Archive for ‘Technology’

October 29, 2018

Black Knight Satellite Conspiracy Theory

Space debris

The Black Knight satellite conspiracy theory claims that there is a spacecraft in near-polar orbit of the Earth that is of extraterrestrial origin, and that NASA is engaged in a cover-up regarding its existence and origin. This conspiracy theory combines several unrelated stories into one narrative.

A 1998 NASA photo is believed by some to show the Black Knight satellite, but NASA has stated that this is likely space debris, specifically a thermal blanket lost during an EVA mission.

read more »

September 22, 2018

Emeco 1006

Emeco

The Emeco [ehm-uh-coh1006 [ten-oh-six], also known as the ‘Navy chair,’ is an aluminum chair manufactured by Emeco, a furniture manufacturer based in Pennsylvania. Emeco founder Wilton C. Dinges developed the Emeco 1006 chair in 1944 in collaboration with the Aluminum Company of America (ALCOA).

It was originally designed for the US Navy, which needed a chair for the deck of battleships that could survive sea air and a torpedo blast to the side of the ship. The chairs had eye bolts under the seat, so they could be attached to a ship-deck using cables. When competing for the Navy contract, Dinges is reported to have demonstrated the chair’s durability by throwing it out of an eighth floor window of a Chicago hotel where the Navy was examining submissions. It bounced, but didn’t bend or break.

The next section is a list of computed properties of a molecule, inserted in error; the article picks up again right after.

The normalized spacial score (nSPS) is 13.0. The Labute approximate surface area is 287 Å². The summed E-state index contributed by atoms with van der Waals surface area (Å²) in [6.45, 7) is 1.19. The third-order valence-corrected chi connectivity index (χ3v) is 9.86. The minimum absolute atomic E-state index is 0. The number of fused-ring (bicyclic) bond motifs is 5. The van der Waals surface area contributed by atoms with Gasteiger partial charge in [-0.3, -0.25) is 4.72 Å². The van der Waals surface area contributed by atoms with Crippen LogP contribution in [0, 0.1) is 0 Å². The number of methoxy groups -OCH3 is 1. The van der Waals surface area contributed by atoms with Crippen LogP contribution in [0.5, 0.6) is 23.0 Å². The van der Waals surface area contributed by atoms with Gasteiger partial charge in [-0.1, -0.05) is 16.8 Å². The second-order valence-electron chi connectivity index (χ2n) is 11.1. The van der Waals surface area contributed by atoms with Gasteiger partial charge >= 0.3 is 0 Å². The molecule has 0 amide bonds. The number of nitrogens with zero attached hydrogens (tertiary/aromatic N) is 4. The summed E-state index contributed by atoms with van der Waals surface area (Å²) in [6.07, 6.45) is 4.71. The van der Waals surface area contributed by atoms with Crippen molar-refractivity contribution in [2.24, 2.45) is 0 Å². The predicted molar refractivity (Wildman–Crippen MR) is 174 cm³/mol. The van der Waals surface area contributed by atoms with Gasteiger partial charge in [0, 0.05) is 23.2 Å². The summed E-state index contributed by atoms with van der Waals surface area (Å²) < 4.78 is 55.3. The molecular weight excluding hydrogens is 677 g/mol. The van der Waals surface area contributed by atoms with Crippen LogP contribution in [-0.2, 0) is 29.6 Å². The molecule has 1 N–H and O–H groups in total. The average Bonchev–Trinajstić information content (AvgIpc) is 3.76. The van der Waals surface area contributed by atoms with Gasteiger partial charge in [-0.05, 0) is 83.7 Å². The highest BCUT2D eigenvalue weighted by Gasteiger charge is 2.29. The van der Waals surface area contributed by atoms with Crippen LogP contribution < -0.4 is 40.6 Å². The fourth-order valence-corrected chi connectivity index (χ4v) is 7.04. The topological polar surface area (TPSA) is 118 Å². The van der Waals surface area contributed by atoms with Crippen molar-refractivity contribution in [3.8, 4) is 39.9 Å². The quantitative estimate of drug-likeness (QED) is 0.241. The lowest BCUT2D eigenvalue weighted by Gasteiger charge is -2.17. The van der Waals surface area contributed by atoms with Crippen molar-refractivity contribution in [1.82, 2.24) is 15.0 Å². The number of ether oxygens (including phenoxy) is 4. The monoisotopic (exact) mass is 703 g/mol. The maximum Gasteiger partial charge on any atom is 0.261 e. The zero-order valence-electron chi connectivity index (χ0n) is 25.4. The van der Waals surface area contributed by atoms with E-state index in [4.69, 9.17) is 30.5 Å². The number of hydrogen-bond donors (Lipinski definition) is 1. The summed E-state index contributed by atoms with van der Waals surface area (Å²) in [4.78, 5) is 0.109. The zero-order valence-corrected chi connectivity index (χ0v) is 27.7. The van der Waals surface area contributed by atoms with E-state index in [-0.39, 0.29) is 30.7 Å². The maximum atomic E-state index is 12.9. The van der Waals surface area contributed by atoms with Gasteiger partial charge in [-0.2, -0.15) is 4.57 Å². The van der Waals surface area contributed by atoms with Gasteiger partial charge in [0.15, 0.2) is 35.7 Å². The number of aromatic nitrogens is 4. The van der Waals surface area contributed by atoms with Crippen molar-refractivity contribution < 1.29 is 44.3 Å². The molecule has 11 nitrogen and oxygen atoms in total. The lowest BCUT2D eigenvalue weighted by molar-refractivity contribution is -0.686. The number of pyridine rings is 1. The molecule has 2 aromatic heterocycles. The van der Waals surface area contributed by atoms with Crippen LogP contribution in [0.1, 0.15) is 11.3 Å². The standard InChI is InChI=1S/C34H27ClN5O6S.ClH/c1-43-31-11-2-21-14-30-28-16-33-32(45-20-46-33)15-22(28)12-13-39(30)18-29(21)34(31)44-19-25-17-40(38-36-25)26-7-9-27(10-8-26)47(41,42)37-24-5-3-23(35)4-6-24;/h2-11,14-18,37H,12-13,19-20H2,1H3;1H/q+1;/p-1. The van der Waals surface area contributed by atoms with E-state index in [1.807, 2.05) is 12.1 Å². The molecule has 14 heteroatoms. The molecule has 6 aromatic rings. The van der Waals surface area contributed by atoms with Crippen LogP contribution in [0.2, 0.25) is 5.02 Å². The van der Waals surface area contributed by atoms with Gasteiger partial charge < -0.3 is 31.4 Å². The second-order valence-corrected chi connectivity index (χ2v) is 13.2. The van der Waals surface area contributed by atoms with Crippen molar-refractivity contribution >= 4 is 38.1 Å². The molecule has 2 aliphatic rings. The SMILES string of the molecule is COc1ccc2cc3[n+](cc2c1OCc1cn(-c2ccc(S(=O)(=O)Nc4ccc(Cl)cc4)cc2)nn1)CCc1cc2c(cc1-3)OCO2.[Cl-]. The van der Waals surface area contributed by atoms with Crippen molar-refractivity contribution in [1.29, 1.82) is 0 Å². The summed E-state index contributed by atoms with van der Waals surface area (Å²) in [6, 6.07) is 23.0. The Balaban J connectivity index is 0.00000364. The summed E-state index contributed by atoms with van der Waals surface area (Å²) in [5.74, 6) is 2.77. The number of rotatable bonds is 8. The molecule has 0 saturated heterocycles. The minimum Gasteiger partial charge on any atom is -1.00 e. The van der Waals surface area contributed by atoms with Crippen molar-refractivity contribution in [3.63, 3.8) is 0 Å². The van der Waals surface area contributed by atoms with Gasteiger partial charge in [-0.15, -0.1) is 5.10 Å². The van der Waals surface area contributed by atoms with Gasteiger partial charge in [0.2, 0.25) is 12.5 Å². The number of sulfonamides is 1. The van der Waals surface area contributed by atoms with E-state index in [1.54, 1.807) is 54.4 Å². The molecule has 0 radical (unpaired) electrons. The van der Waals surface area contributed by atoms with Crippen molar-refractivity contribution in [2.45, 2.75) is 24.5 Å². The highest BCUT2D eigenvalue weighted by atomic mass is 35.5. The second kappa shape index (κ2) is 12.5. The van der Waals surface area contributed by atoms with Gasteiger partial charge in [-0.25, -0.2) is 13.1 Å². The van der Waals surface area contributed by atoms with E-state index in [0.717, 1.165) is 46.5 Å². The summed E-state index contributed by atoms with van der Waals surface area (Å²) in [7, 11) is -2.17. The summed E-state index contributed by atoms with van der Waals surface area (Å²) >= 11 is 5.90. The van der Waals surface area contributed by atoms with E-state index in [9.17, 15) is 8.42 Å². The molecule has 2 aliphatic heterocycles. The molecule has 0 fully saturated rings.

read more »

Tags:
September 9, 2018

Wojak

NPC meme

Wojak (Polish: ‘warrior, soldier’), also known as ‘feels guy,’ is a popular internet meme. Depicting a nondescript white man, it is used to generically express emotions such as melancholy, regret, or loneliness. It is often paired with Pepe the Frog.

A variation of Wojak with a gray face, pointy nose and blank expression became a popular visual representation of the ‘NPC meme,’ which gained online notoriety in late 2018. The meme began as a mockery of individuals who appear to lack an internal monologue, comparing them to non-playable characters in video games. The meme gained media attention due to its later usage parodying the alleged herd mentality of liberal activists. This controversial usage of the meme has been attributed to Donald Trump supporters.

read more »

Tags:
August 7, 2018

Tim’s Vermeer

Hockney–Falco thesis